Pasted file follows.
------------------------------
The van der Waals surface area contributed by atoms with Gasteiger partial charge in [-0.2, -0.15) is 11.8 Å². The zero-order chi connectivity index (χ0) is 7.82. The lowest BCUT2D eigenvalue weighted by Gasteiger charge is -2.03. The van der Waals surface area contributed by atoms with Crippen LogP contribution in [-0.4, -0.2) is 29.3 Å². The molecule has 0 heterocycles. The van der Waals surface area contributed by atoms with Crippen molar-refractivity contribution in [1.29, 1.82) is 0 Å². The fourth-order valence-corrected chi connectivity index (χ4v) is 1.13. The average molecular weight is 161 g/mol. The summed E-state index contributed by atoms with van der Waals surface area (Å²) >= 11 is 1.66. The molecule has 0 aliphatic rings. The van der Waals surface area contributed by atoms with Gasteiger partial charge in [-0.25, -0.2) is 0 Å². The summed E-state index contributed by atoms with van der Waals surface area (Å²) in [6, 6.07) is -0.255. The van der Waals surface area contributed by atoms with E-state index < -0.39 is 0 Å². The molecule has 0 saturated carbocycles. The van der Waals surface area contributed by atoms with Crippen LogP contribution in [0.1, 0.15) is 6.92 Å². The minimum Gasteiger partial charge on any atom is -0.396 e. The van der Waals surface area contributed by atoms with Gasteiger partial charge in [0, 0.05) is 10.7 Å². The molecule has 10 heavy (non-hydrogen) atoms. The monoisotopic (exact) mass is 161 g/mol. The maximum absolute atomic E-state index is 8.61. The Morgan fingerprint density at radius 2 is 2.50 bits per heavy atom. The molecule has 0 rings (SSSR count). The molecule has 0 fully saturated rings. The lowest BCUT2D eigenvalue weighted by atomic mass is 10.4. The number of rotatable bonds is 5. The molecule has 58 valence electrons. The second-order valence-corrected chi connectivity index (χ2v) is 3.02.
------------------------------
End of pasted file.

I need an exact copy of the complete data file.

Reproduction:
The van der Waals surface area contributed by atoms with Gasteiger partial charge in [-0.2, -0.15) is 11.8 Å². The zero-order chi connectivity index (χ0) is 7.82. The lowest BCUT2D eigenvalue weighted by Gasteiger charge is -2.03. The van der Waals surface area contributed by atoms with Crippen LogP contribution in [-0.4, -0.2) is 29.3 Å². The molecule has 0 heterocycles. The van der Waals surface area contributed by atoms with Crippen molar-refractivity contribution in [1.29, 1.82) is 0 Å². The fourth-order valence-corrected chi connectivity index (χ4v) is 1.13. The average molecular weight is 161 g/mol. The summed E-state index contributed by atoms with van der Waals surface area (Å²) >= 11 is 1.66. The molecule has 0 aliphatic rings. The van der Waals surface area contributed by atoms with Gasteiger partial charge in [-0.25, -0.2) is 0 Å². The summed E-state index contributed by atoms with van der Waals surface area (Å²) in [6, 6.07) is -0.255. The van der Waals surface area contributed by atoms with E-state index < -0.39 is 0 Å². The molecule has 0 saturated carbocycles. The van der Waals surface area contributed by atoms with Crippen LogP contribution in [0.1, 0.15) is 6.92 Å². The minimum Gasteiger partial charge on any atom is -0.396 e. The van der Waals surface area contributed by atoms with Gasteiger partial charge in [0, 0.05) is 10.7 Å². The molecule has 10 heavy (non-hydrogen) atoms. The monoisotopic (exact) mass is 161 g/mol. The maximum absolute atomic E-state index is 8.61. The Morgan fingerprint density at radius 2 is 2.50 bits per heavy atom. The molecule has 0 rings (SSSR count). The molecule has 0 fully saturated rings. The lowest BCUT2D eigenvalue weighted by atomic mass is 10.4. The number of rotatable bonds is 5. The molecule has 58 valence electrons. The second-order valence-corrected chi connectivity index (χ2v) is 3.02.